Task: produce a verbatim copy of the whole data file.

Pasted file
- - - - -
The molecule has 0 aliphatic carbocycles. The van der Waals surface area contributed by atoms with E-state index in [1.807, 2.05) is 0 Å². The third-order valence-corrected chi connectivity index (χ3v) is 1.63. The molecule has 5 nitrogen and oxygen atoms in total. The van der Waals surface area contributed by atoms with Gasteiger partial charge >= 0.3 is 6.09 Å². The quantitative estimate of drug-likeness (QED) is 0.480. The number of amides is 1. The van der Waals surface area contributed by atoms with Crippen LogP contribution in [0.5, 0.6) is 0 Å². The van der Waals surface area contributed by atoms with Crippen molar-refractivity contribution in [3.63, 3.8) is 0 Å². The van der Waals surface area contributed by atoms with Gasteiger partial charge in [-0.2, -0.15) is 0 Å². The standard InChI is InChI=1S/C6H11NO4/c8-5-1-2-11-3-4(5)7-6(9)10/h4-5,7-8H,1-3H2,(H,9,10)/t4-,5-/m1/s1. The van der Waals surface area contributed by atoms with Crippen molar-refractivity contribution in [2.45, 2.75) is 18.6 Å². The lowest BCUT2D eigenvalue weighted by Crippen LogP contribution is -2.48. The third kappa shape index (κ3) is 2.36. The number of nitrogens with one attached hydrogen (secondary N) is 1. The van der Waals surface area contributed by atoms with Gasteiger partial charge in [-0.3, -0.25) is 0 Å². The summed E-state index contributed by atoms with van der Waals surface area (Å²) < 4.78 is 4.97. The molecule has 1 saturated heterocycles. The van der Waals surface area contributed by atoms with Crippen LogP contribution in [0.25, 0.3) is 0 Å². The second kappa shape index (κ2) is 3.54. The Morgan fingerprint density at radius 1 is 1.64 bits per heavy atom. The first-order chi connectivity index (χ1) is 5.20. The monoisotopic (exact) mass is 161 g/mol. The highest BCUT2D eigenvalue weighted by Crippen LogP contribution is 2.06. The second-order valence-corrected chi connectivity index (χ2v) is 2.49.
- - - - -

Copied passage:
The molecule has 0 aliphatic carbocycles. The van der Waals surface area contributed by atoms with E-state index in [1.807, 2.05) is 0 Å². The third-order valence-corrected chi connectivity index (χ3v) is 1.63. The molecule has 5 nitrogen and oxygen atoms in total. The van der Waals surface area contributed by atoms with Gasteiger partial charge >= 0.3 is 6.09 Å². The quantitative estimate of drug-likeness (QED) is 0.480. The number of amides is 1. The van der Waals surface area contributed by atoms with Crippen LogP contribution in [0.5, 0.6) is 0 Å². The van der Waals surface area contributed by atoms with Crippen molar-refractivity contribution in [3.63, 3.8) is 0 Å². The van der Waals surface area contributed by atoms with Gasteiger partial charge in [-0.2, -0.15) is 0 Å². The standard InChI is InChI=1S/C6H11NO4/c8-5-1-2-11-3-4(5)7-6(9)10/h4-5,7-8H,1-3H2,(H,9,10)/t4-,5-/m1/s1. The van der Waals surface area contributed by atoms with Crippen molar-refractivity contribution in [2.45, 2.75) is 18.6 Å². The lowest BCUT2D eigenvalue weighted by Crippen LogP contribution is -2.48. The third kappa shape index (κ3) is 2.36. The number of nitrogens with one attached hydrogen (secondary N) is 1. The van der Waals surface area contributed by atoms with Gasteiger partial charge in [-0.3, -0.25) is 0 Å². The summed E-state index contributed by atoms with van der Waals surface area (Å²) < 4.78 is 4.97. The molecule has 1 saturated heterocycles. The van der Waals surface area contributed by atoms with Crippen LogP contribution in [0.25, 0.3) is 0 Å². The second kappa shape index (κ2) is 3.54. The Morgan fingerprint density at radius 1 is 1.64 bits per heavy atom. The first-order chi connectivity index (χ1) is 5.20. The monoisotopic (exact) mass is 161 g/mol. The highest BCUT2D eigenvalue weighted by Crippen LogP contribution is 2.06. The second-order valence-corrected chi connectivity index (χ2v) is 2.49.